These are very normal costs and performance you will see in an ad account. In this case, the display network converted 10x lower than search network, but it actually costed 25x lesser! (2.5/0.1)x100% = 25
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Those advertisers who quickly dismiss display traffic as “junk and spammy” will be shocked at the opportunity they just left on the table. Once again, this shows that it pays to experiment without having any pre-assumptions of what is good or bad.
Does that mean we exclusively use GDN and avoid Search Ads?
In this case, what if a client is successful in GDN and not on Search Ads? If you think the solution is to funnel all the budget from Search to Display, you would have lost out on the Bottom-of-Funnel (BoF) traffic. It is still important to consider the average CLV of a customer. Search Ad may not be profitable for on the initial conversion, but if an average customer returns 3-4 times a year, it is still OK to have your Search Campaigns running as long as you are optimizing and watching over it.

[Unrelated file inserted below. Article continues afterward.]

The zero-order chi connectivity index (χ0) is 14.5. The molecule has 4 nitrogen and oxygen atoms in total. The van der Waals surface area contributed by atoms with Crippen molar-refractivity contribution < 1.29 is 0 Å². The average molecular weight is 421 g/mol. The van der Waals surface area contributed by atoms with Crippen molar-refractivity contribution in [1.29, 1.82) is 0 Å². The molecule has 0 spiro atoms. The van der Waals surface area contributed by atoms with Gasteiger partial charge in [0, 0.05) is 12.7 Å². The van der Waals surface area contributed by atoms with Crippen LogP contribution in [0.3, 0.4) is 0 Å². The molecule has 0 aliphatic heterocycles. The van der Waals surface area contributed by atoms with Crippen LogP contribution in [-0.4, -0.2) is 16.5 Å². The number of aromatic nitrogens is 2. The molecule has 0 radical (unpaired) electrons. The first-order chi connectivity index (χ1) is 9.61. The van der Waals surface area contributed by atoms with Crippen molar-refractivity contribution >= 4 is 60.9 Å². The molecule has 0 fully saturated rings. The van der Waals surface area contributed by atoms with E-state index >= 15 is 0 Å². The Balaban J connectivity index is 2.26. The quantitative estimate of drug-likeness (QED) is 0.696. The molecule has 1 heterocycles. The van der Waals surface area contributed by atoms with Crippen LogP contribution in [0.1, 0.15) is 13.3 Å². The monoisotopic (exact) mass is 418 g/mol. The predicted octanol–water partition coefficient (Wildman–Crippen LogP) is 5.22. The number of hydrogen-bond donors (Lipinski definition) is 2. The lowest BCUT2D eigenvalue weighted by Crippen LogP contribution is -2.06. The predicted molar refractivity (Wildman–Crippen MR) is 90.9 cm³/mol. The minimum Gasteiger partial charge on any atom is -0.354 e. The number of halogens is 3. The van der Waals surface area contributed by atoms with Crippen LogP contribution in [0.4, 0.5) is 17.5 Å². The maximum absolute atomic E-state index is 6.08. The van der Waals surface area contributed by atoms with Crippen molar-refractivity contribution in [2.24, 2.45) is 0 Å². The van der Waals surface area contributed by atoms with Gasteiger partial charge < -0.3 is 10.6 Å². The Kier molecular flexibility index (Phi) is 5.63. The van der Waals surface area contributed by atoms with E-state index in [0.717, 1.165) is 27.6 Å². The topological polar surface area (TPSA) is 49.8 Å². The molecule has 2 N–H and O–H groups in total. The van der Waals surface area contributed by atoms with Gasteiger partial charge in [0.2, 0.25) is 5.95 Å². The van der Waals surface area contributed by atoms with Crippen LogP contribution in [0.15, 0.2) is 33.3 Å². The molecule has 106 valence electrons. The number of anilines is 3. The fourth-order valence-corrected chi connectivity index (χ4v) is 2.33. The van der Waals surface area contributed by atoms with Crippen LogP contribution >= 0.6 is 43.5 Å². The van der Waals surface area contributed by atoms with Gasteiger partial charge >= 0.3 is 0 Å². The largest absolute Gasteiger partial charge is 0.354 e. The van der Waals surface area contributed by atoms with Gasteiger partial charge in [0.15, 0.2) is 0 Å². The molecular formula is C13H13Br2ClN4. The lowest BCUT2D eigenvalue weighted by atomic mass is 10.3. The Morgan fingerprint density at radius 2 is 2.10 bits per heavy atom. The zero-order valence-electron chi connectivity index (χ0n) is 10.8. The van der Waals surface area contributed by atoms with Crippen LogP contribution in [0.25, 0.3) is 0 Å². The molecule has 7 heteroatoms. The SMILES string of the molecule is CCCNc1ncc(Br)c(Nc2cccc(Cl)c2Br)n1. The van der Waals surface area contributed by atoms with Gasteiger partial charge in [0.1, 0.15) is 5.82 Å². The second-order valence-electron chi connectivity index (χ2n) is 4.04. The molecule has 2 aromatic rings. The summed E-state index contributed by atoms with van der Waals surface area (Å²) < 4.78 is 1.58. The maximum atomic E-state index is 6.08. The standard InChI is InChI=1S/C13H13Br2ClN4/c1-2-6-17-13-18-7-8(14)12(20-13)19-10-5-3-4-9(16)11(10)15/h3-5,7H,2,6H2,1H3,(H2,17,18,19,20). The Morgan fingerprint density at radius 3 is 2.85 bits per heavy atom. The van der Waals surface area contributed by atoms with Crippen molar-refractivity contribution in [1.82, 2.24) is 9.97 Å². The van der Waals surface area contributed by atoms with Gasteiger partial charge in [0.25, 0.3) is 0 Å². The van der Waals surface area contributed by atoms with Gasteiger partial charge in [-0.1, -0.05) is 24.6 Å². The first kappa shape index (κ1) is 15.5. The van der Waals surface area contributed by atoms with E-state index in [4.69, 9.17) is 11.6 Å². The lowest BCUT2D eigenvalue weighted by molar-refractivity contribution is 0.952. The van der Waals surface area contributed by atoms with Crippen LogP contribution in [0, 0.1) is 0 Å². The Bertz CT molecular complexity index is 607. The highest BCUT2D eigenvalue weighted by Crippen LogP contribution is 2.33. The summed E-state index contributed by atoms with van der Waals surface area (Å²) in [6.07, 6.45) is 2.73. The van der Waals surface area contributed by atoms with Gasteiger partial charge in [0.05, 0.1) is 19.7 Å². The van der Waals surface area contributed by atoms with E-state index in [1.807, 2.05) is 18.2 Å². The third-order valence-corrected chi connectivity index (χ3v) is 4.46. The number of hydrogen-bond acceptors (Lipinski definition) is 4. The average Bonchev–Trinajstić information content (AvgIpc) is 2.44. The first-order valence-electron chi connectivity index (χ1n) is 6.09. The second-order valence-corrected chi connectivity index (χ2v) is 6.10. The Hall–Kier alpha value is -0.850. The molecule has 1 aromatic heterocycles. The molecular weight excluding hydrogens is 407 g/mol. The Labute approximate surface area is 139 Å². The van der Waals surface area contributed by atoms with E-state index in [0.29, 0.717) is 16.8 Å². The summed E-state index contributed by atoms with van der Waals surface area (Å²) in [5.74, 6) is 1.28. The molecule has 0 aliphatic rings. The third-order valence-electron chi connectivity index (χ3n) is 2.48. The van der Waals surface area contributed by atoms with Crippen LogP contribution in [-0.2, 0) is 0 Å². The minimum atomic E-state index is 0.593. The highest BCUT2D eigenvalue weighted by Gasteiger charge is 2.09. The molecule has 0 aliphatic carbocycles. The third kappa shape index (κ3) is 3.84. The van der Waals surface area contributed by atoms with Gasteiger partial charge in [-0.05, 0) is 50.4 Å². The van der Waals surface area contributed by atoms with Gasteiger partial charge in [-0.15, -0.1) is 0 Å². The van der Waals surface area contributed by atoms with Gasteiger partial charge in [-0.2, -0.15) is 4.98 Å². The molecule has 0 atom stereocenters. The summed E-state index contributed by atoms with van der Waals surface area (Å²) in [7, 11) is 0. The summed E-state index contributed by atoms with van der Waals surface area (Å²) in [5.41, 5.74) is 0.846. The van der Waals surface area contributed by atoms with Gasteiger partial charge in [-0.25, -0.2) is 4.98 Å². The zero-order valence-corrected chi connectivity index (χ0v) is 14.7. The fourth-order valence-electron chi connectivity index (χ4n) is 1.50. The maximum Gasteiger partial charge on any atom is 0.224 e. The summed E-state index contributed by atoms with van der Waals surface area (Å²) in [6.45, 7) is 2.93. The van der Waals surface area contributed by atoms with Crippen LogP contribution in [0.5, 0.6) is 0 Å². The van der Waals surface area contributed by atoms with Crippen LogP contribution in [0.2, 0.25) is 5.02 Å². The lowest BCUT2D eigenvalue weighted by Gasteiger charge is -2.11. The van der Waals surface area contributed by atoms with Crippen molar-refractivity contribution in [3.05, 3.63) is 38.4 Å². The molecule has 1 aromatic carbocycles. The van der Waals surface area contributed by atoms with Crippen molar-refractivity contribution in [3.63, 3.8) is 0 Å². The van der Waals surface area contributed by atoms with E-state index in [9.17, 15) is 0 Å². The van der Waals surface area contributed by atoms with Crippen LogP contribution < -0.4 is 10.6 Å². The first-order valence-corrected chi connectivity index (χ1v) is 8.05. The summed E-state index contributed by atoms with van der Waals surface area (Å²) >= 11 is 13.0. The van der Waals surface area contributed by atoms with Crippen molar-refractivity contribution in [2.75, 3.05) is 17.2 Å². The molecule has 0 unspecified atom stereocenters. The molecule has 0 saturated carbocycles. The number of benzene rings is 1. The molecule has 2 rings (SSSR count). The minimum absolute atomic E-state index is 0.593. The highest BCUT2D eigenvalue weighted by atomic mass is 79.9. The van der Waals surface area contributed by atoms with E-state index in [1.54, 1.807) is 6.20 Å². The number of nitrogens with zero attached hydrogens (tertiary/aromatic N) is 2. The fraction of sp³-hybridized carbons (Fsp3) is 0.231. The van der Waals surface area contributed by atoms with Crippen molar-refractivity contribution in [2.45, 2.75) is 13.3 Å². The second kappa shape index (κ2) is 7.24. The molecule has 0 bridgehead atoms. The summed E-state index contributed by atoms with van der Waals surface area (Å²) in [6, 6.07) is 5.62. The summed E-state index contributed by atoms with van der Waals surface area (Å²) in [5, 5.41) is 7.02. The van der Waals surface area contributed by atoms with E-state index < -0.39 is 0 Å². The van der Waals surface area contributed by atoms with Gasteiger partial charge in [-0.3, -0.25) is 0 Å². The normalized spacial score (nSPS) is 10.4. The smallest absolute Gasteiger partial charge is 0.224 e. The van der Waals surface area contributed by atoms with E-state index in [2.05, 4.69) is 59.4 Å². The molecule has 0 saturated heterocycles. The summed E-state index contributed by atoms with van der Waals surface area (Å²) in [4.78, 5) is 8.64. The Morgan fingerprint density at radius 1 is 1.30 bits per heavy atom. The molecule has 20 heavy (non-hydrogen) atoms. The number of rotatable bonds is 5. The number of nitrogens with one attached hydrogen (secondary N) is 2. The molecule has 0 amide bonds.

In many cases, you do not want to pull the plug on a network just because it is not profitable, especially for BoF Search Ads. Because it is a turf worthy to defend for. You want to be there when your customers are ready to convert. Even if it is traditionally not profitable for your market to bid in Search Ads. If you don’t do it, your competitors will. Keep the costs down, keep optimizing and ensure you are spending on the relevant search terms.
Let’s compare the opposite scenario. If your Search ads are profitable but Display and Discovery campaigns are not producing the results you like. What do you do? You have an option to pull the plug on them. Why? You can argue that Google is not showing your ads to the right audience. Audiences may not be entirely relevant and you should temporarily pause those campaigns. Then you can settle for a Remarketing-Only Display Campaign. At least you are targeting the traffic who had interacted with your business before.
As for pausing Search ads in favor of Display, it is a risky endeavor. You already know your audience’s intent, they are looking for you. Especially when you are targeting non-broad match keywords. If Search ads are not profitable, you may use a conservative budget while funneling the main budget into your other campaigns.
Search Partners vs. Google Search Network